1. Washington State continued its season on Wednesday night with the second of a three-game series with Pittsburgh for the championship of the CBI Tournament. With the Cougars winning game one on Monday night, they had a chance to sew up the title, but fell at the Petersen Events Center by four, forcing game three on Friday night. Once again, the Cougs had to go without junior forward Brock Motum, who is out with a sprained ankle, but Reggie Moore led the way in trying to cover for his absence. Moore had 18 points and was instrumental in keeping WSU in the game in the second half, getting to the line repeatedly. Still, the Panthers, playing without a star of their own, as Ashton Gibbs sat out with his own ankle injury, did a good job of limiting any type of second option for the Cougs, including Abe Lodwick, who had been steady in the last two games without Motum. The status for both Motum and Gibbs for Friday night’s game remains unclear at this point.
  2. Stanford plays in the final of the NIT tonight, and regardless of what happens in that game against Minnesota, this has already been an important March for the Cardinal program. They’ve won six of their seven games in the month (although their loss in the Pac-12 tournament quarterfinal to California killed their NCAA dreams) and have earned the right to continue getting extra game action, extra practices and extra confidence, so much so that Stanford could be among the favorites at the top of the conference for next season.
  3. There was a shakeup in the Arizona State athletic department on Wednesday, as Lisa Love is out as athletic director and Steve Patterson, who was previously the chief operating officer of the athletic department, is in. Under Love, both the ASU football and basketball programs have struggled, and given that she was responsible for the hiring of the head coaches who have run those programs since she was brought on board in 2005, her firing is not unexpected.
  4. The McDonald’s All-America game was Wednesday night, and Shabazz Muhammad, currently very much on the radar of the UCLA program, had a big night, scoring 21 points and earning the game’s Most Valuable Player award. Still, Muhammad’s holding out until April 11 to announce his final decision, but he has reportedly narrowed his field down to the Bruins, Duke and Kentucky, with his hometown school, UNLV, dropped. Elsewhere at the McDonald’s game, Arizona commitments Grant Jerrett and Brandon Ashley did the dirty work in the all-star game, combining to score 14 points and grab 12 rebounds, while UCLA signee Kyle Anderson went for 13 points, eight assists and eight boards.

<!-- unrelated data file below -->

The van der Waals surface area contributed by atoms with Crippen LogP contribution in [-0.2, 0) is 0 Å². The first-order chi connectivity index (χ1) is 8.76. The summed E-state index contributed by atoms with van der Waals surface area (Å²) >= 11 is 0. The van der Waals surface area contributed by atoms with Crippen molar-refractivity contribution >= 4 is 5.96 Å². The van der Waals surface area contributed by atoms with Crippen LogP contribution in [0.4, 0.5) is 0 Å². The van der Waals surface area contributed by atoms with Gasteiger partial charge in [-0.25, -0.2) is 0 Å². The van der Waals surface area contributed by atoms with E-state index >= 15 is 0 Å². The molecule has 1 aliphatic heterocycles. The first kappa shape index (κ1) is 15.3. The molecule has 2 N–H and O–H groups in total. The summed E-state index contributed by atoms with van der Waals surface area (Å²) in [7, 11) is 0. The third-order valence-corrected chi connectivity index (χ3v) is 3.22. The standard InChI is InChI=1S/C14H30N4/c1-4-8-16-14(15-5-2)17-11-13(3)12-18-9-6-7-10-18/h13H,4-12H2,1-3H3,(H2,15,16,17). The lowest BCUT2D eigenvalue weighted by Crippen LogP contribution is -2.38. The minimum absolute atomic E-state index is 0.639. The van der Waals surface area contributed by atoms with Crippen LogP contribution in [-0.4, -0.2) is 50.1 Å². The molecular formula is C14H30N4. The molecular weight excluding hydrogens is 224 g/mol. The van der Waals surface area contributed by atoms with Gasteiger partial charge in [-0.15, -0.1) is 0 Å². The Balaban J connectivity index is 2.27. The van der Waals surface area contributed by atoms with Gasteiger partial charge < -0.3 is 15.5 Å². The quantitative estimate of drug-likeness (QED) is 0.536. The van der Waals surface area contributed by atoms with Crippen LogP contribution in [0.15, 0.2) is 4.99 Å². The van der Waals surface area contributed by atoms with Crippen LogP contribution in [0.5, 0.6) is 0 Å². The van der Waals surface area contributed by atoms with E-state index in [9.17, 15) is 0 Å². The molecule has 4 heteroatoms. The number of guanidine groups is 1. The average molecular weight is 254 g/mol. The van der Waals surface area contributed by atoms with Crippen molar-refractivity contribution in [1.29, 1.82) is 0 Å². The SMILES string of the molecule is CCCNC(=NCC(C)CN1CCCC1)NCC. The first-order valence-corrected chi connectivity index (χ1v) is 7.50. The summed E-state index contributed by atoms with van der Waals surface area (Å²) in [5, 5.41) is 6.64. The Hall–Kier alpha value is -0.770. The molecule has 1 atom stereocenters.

5. Lastly, the Oregon State season may be over, ending short of its goal of an NCAA Tournament bid and of a modified goal of a run to the CBI championship, but all things considered, it could be a stepping stone year for the Beavers from conference also-ran to legitimate contender. If guard Jared Cunningham decides to forgo the NBA Draft and return to Corvallis, the Beavs will only lose Kevin McShane, who averaged just eight minutes per game, while bringing in three freshmen and adding the services of redshirt freshman Daniel Gomis, who missed the year with a broken leg.
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Pac-12 Morning Five: 03.27.12 Edition

Posted by AMurawa on March 27th, 2012

  1. While college basketball as a whole is in that dreaded five-day lull between the Elite Eight games and the Final Four games, we’ve at least got some leftovers to keep us sated as we wait. Last night’s menu featured game one of the three-game CBI championship series, and Washington State, playing without its best player Brock Motum, built a 12-point second-half lead against Pittsburgh, then held on to win, dodging a last-second shot to emerge as a one-point winner. Senior Abe Lodwick picked up the slack for the Cougs, going for 16 points, while junior point guard Reggie Moore had 14. After the opening-game win in Pullman, the Cougs will now have to win just one of the remaining two games at the Peterson Events Center in order to claim the CBI title, with game two coming on Wednesday. Motum, who wore a protective boot on the bench on Monday night, could return for game two, although he’ll be a game-time decision.
  2. Oregon State got news on Monday that junior guard Jared Cunningham would be “testing the waters” with the NBA, meaning that he has until April 10 to announce his intention to return to school rather than become eligible for the June draft. Of course, due to increasingly player-unfavorable rules enacted by the NCAA, this means that Cunningham really will have very little opportunity to get any feedback from NBA executives as to his potential readiness for the league. So, for the next couple weeks, Beaver fans looking forward to an exciting 2012-13 season have plenty of reason for feelings of unease, but can at least comfort themselves in knowing that this has been the plan for Cunningham all along.  All indications are that he’ll return to Corvallis next season, not only in an attempt to improve his own draft stock, but in hopes to get his team to the NCAA Tournament.
  3. Arizona State head coach Herb Sendek is under fire recently for the unprecedented rate of scholarship players to leave his program early – 12 players in four seasons. However, Sendek still feels that the program is on the right track, noting that only one of those players who left wound up transferring to another power conference school (Victor Rudd to South Florida), with the rest of the players downgrading to a mid- or low-major program that is more in fitting with their talents. While that’s certainly true, the other side of the coin is that Sendek, then, has been recruiting players who aren’t talented enough to be impact players at a Pac-12 school. And, as Doug Haller of the Arizona Republic notes, of the 14 players who have signed with ASU between 2008 and 2010, 11 have left, leaving only Ruslan Pateev, Carrick Felix and Jordan Bachynski remaining from those recruiting classes.